How music can help kids pay attention and more


Whether I’m waking them up in the morning (“Rise and Shine”) or trying to calm them down before a doctor’s appointment (“Hakuna Matata”), I start singing. Unorthodox, perhaps. But it turns out that this approach to getting my kids, 10-year-old twins and an almost 8-year-old, to rally around isn’t without merit. A study 2020 shows that music stimulates listening, cooperation and trust between people of all ages.

I’d be lying if I said my kids jump to attention every time they hear me sing, but music has become a powerful tool in my parenting arsenal — and for good reason. According to Patrick Savage, director of Keio University Music Lab in Japan, children are especially wired to forge bonds based on song. By age 2 or 3, children can reproduce songs their parents sing, and they are more fluent in song than speech.

Like many children, my boys are rowdy, loud and easily distracted. But in the sometimes painful drudgery of parenthood, I’ve discovered that music is more than just a way to get my kids’ attention and encourage them to follow directions. It’s a way to connect with them on a level more in tune with their developing mind.

You don’t have to be musically inclined

People are inherently rhythmic. Our hearts beat in rhythm and we walk in a steady rhythm, often with easy cadence and grace. So it makes sense that many of us instinctively speak to our babies in some kind of song, and when our children are picky, we rock them and sing. When my children were babies, I sang the same absurd song that my mother used to sing to me; when they were toddlers, they could clap with me.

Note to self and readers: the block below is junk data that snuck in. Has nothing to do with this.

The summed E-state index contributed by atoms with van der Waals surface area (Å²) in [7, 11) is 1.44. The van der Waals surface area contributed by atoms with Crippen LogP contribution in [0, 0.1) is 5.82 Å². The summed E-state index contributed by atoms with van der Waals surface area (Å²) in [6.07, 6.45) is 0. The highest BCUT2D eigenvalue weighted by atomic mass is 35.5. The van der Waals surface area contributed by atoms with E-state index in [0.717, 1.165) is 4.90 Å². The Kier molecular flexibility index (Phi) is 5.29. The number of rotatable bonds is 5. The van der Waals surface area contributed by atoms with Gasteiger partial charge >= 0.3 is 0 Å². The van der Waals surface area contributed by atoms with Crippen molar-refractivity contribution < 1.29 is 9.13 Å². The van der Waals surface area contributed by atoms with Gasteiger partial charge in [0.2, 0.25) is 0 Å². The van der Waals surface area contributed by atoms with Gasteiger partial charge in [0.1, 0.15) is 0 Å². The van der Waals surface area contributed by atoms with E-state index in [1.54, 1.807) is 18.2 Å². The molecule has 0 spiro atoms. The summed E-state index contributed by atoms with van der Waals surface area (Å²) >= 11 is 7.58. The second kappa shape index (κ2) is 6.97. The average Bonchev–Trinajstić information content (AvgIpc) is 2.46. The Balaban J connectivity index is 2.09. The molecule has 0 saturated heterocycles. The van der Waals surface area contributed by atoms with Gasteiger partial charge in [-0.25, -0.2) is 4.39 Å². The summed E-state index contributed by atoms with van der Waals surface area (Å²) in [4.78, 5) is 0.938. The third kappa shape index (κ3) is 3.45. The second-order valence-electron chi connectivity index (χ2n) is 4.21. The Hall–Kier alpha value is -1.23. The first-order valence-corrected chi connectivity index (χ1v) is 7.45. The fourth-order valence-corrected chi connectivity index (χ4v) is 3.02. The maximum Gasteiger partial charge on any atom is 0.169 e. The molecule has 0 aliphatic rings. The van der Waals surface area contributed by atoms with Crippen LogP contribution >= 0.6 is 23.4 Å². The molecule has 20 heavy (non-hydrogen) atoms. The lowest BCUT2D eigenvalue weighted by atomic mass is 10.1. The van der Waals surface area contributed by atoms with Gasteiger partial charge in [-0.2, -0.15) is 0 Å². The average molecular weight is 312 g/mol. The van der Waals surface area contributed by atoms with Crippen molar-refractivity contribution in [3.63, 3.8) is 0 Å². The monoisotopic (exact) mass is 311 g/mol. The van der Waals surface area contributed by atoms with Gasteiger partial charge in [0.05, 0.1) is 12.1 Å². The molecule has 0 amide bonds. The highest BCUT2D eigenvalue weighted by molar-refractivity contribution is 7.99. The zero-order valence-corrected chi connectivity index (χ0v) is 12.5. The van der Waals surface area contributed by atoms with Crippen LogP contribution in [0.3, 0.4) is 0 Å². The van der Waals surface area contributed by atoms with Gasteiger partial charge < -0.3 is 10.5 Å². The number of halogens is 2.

“Music speaks to children in areas of the brain that process sound and emotion, both of which are fully developed at birth,” says Joan Koenig, founder and director of the American Conservatory Preschool & Kindergarten in Paris and author. of “The musical child.” “The thinking center of the brain only kicks in in the mid to late 20s. But with music, we have this tool that engages kids in language they can understand and feel through vibration.

Before my children could speak, the “language” we shared turned into musical jokes. I listened to their chatter and tried to echo the sounds I heard. This type of music mirror not only makes for cute videos that sometimes go viral, but it also shows your kids that you really listen to them, hear them, and follow their lead.

Add movement to the mix – whether that means dancing with your baby, pushing your child on a swing or rowing with your teenager – and you’ll create interpersonal synchrony, or an instance where your feelings or movements overlap, that binds you together, says Tal-Chen Rabinowitch, assistant professor at the School of Creative Arts Therapies at the University of Haifa in Israel. So there seems to be a relational benefit to the late-night dance parties we started when our twins became toddlers – a ritual we continue to this day, albeit usually with Minecraft music.

Savage’s research suggests that the benefits of incorporating music into parenting include more than bonding. “Music taps into the emotional and memory centers of the brain, so the information and instructions conveyed by the song are more likely to stick,” he says. Its operation is reminiscent of that of Ivan Pavlov’s dogs. Children hear a specific melody and they know what to do.